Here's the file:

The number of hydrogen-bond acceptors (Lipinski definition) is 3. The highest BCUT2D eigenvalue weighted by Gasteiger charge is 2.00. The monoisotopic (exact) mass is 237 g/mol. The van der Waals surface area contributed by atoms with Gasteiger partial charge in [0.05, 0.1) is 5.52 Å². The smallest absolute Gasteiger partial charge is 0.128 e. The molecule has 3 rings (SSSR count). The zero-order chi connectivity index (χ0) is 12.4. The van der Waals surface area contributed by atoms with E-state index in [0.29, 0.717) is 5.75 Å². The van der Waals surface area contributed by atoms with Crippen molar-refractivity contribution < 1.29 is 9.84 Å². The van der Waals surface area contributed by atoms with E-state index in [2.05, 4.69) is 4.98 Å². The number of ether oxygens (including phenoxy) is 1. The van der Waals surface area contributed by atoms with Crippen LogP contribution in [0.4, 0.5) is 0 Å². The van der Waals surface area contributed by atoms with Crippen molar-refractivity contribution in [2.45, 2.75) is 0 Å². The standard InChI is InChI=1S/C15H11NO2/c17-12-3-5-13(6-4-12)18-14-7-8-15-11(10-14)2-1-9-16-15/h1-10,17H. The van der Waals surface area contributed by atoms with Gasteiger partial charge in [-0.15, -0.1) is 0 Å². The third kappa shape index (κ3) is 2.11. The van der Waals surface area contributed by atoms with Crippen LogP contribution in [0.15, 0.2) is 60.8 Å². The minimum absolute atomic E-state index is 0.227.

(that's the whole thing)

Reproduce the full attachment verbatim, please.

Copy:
The number of hydrogen-bond acceptors (Lipinski definition) is 3. The highest BCUT2D eigenvalue weighted by Gasteiger charge is 2.00. The monoisotopic (exact) mass is 237 g/mol. The van der Waals surface area contributed by atoms with Gasteiger partial charge in [0.05, 0.1) is 5.52 Å². The smallest absolute Gasteiger partial charge is 0.128 e. The molecule has 3 rings (SSSR count). The zero-order chi connectivity index (χ0) is 12.4. The van der Waals surface area contributed by atoms with E-state index in [0.29, 0.717) is 5.75 Å². The van der Waals surface area contributed by atoms with Crippen molar-refractivity contribution < 1.29 is 9.84 Å². The van der Waals surface area contributed by atoms with E-state index in [2.05, 4.69) is 4.98 Å². The number of ether oxygens (including phenoxy) is 1. The van der Waals surface area contributed by atoms with Crippen LogP contribution in [0.4, 0.5) is 0 Å². The van der Waals surface area contributed by atoms with Crippen molar-refractivity contribution in [2.45, 2.75) is 0 Å². The standard InChI is InChI=1S/C15H11NO2/c17-12-3-5-13(6-4-12)18-14-7-8-15-11(10-14)2-1-9-16-15/h1-10,17H. The van der Waals surface area contributed by atoms with Gasteiger partial charge in [-0.15, -0.1) is 0 Å². The third kappa shape index (κ3) is 2.11. The van der Waals surface area contributed by atoms with Crippen LogP contribution in [0.15, 0.2) is 60.8 Å². The minimum absolute atomic E-state index is 0.227.